A research team has developed an innovative method to combat plastic pollution, utilising E. coli bacteria to transform it into vanillin.
The University of Edinborough scientists novel strategy can potentially mitigate plastic pollution and elevate the circular economy – which aims to eliminate waste, positively affect synthetic biology, and keep products and materials in use. They have achieved this goal by employing the common bacteria E. coli to convert post-consumer plastic into vanillin, the vanilla bean extracted component which a plethora of food products use to provide the taste and smell of vanilla.
Plastic pollution is becoming increasingly severe year upon year, with the requirement for new methods to recycle polyethene terephthalate (PET) – a plastic obtained from non-renewable materials such as oil and gas used widely in food packaging, becoming more and more desperate.
Annually, around 50 million tonnes of PET waste is produced globally, drastically exacerbating environmental and economic issues, with current recycling solutions further contributing to plastic pollution worldwide. Now, a team of scientist have discovered a way to change terephthalic acid – a molecule derived from PET – into vanillin via chemical reactions to combat this issue.
The researchers have proclaimed that the resulting vanillin is safe for human consumption, and as it is commonly used in cosmetics, antifoaming agents, herbicides, and cleaning products, its applications and benefits could be vast, with the planet using 37,000 tonnes of vanillin in 2018.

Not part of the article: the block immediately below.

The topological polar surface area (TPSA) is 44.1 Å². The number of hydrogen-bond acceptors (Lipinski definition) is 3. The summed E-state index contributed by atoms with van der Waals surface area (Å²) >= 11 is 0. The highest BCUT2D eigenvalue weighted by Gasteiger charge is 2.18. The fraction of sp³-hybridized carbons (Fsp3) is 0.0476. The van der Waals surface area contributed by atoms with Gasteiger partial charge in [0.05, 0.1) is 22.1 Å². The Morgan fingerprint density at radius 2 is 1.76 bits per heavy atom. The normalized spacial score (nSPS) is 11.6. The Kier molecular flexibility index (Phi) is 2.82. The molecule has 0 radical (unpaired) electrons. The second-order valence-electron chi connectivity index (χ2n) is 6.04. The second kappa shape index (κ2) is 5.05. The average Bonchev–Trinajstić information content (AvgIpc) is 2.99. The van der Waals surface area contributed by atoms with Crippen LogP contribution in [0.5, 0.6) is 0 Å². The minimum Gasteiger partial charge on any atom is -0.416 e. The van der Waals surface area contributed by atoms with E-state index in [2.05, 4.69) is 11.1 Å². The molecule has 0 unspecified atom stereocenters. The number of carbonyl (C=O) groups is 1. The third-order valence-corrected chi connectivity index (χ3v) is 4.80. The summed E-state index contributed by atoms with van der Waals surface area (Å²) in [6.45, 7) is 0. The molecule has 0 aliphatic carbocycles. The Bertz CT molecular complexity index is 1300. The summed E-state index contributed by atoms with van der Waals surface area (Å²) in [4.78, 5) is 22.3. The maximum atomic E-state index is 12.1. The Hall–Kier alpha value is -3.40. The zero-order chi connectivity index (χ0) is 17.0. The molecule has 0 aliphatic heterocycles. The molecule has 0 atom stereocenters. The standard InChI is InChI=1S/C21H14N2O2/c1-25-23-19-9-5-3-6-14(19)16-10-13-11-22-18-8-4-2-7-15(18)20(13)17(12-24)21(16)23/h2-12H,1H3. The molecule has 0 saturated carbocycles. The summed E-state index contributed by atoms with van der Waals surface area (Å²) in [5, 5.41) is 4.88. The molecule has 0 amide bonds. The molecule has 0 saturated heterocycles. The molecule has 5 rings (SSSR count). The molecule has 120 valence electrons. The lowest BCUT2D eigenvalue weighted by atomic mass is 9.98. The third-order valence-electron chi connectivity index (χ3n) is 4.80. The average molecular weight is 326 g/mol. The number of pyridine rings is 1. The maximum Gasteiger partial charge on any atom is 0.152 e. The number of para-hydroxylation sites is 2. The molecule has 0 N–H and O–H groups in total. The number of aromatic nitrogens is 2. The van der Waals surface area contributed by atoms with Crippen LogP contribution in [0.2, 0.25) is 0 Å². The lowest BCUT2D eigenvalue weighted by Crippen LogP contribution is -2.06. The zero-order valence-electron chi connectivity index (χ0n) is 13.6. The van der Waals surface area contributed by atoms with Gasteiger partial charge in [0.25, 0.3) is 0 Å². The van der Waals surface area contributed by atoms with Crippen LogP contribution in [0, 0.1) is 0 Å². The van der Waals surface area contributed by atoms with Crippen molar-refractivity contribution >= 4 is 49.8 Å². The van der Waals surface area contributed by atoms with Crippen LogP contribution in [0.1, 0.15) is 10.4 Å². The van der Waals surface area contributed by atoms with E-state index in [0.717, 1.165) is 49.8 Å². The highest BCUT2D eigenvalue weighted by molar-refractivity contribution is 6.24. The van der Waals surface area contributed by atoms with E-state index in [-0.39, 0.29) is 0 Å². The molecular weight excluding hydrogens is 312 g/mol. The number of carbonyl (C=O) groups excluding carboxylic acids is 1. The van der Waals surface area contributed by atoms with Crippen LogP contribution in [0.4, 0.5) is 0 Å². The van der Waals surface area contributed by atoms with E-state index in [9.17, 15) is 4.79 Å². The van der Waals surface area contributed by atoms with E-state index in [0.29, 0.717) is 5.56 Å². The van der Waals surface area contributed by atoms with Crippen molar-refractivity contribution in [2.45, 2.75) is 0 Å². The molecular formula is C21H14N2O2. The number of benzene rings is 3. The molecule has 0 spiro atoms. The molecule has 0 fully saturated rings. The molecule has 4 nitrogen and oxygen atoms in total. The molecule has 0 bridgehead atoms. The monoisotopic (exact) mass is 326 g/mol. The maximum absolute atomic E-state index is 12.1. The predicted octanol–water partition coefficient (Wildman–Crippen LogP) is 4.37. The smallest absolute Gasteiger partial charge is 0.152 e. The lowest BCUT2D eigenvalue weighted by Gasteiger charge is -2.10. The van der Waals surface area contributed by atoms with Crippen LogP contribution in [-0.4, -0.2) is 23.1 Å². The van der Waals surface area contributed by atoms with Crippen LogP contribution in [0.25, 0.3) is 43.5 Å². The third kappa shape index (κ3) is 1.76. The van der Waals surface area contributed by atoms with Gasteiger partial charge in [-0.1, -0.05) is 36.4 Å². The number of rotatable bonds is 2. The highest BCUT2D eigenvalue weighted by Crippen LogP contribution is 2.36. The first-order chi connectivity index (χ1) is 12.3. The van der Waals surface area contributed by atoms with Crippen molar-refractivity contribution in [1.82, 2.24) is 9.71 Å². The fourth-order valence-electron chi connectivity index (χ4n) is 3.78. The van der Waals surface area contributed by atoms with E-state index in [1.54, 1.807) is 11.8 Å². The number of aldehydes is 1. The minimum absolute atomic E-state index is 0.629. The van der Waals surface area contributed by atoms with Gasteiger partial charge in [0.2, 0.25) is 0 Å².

Joanna Sadler, the first author and BBSRC Discovery Fellow from the School of Biological Sciences, University of Edinburgh, said: “This is the first example of using a biological system to upcycle plastic waste into a valuable industrial chemical and this has very exciting implications for the circular economy.
“The results from our research have major implications for the field of plastic sustainability and demonstrate the power of synthetic biology to address real-world challenges.”
Dr Stephen Wallace, the Principle Investigator of the study and a UKRI Future Leaders Fellow from the University of Edinburgh, commented: “Our work challenges the perception of plastic being a problematic waste and instead demonstrates its use as a new carbon resource from which high-value products can be obtained.”
Dr Ellis Crawford, Publishing Editor at the Royal Society of Chemistry, said: “This is a really interesting use of microbial science at the molecular level to improve sustainability and work towards a circular economy. Using microbes to turn waste plastics, which are harmful to the environment, into an important commodity and platform molecule with broad applications in cosmetics and food is a beautiful demonstration of green chemistry.”